From Susquehanna Currents, Spring 2010, Feature on “Art and Activism”

AS A GAY MAN RAISED IN THE SHADOW of South Africa’s apartheid, Assistant Professor of English and Creative Writing Glen Retief has spent a significant part of his life fighting injustice. A somewhat sheltered youth from a loving and protective family, he was sent to a boarding school at the age of 12 and fell under the tyranny of a sadistic older boy named John, a prefect who created a “Jack Bank”—“Jack” being South African slang for a beating. “Each student was invited to voluntarily deposit beatings in an account book,” Retief explains. “Here, these thrashings, usually administered upon the bare buttocks with a cricket bat, could earn interest and later be withdrawn when the student got into trouble.”

Although John was eventually transferred to another hall, the torment he meted out had a profound effect on Retief, who, having surrendered to Stockholm syndrome and internalized homophobia, found himself identifying with the prefect. Years later, as a prefect himself, he savagely caned an underclassman and was so appalled by his actions that he pledged to “never fight in a war and never again bully another human being.” He had recognized “that great cycle of apartheid violence—the apparatus whereby white boys are bullied when they are young, so that later they will know how to beat blacks into submission.”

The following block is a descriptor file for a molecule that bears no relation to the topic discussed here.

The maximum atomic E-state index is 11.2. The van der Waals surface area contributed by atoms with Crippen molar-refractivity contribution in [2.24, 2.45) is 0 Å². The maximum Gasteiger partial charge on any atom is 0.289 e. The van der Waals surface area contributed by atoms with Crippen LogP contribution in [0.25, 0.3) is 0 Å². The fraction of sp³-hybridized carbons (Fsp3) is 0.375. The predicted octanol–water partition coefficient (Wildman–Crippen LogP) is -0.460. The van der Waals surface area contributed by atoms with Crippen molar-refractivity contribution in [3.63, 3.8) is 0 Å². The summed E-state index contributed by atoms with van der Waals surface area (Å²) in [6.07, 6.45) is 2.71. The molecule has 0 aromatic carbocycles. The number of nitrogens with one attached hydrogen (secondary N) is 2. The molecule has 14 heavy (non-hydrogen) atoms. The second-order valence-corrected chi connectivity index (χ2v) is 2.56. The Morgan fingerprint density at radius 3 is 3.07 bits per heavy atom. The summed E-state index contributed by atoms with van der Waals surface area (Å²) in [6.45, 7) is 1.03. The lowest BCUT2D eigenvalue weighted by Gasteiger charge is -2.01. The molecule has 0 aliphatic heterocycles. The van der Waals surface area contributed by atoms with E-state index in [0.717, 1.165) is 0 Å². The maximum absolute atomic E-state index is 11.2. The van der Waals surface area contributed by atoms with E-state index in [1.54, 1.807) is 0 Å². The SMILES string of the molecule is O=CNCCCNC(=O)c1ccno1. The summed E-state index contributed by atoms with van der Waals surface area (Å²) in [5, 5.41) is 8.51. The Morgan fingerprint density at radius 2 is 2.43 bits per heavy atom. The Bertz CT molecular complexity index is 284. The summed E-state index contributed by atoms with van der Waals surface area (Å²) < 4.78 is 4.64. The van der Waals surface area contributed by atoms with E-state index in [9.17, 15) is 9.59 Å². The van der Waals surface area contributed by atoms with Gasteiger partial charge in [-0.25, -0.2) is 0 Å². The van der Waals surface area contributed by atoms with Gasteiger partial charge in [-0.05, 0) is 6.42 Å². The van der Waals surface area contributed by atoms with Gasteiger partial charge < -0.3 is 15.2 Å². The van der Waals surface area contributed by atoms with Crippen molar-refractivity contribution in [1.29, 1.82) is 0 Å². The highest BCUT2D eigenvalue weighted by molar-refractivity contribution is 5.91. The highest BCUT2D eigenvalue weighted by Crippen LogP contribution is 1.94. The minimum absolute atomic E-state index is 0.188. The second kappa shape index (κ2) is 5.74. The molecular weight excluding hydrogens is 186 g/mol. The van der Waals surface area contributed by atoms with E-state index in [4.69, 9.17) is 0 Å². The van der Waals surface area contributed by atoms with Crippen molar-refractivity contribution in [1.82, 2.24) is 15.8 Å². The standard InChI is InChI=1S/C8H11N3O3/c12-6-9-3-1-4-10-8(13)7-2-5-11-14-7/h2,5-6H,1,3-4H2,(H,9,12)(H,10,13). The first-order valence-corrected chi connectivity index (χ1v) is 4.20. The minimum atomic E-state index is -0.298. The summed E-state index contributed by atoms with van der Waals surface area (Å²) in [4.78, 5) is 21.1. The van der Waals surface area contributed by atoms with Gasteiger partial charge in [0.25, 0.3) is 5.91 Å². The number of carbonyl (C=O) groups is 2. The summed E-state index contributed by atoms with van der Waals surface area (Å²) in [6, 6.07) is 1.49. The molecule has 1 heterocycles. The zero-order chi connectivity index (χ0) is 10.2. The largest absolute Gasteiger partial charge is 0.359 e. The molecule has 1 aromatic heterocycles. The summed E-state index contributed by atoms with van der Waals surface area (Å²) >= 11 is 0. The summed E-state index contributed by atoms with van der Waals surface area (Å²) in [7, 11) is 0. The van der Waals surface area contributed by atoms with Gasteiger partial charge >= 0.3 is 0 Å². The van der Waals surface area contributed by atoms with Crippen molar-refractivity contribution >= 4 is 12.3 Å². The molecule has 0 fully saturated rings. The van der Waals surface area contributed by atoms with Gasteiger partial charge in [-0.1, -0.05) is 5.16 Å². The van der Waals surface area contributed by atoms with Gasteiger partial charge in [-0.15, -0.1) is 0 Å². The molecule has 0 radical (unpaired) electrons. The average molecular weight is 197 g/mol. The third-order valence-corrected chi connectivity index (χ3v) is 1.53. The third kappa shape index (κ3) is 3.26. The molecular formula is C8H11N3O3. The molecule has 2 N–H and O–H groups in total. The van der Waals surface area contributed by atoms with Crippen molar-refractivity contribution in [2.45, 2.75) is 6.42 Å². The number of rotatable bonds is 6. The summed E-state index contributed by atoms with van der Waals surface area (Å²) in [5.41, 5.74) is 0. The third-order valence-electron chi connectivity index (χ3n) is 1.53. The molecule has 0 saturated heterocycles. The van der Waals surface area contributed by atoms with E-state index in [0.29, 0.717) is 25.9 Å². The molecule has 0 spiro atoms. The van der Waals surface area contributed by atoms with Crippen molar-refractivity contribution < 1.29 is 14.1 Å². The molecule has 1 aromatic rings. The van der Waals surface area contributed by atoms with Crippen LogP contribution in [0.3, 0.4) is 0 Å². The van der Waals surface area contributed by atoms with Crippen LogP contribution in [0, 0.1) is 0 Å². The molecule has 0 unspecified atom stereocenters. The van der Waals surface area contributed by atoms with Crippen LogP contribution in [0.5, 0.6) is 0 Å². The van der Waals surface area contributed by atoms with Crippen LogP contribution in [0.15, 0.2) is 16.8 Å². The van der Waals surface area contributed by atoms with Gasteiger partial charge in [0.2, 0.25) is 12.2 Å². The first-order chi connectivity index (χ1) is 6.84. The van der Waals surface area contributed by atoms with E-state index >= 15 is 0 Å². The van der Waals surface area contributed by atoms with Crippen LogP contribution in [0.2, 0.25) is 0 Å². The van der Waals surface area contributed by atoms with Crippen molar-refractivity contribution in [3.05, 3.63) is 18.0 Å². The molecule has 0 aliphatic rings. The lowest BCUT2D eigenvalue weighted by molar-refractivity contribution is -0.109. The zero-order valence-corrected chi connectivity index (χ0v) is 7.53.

Retief devoted himself to the cause of freedom, and his work as a writer, journalist and activist with the Organization for Gay and Lesbian Action and the United Democratic Front helped South Africa become the first country to include nondiscrimination clauses protecting sexual orientation in its bill of rights.

In his memoir, aptly titled The Jack Bank (available from St. Martin’s Press in February 2011), he has fashioned a narrative free of preaching. “I strongly believe that the literature of witness should not be beholden to any didactic message. When art becomes a servant of activism, it fails. Art shows ambiguities and contradictions, and asks more questions than providing answers, and in this way the relationship between art and activism is mutually enriching.”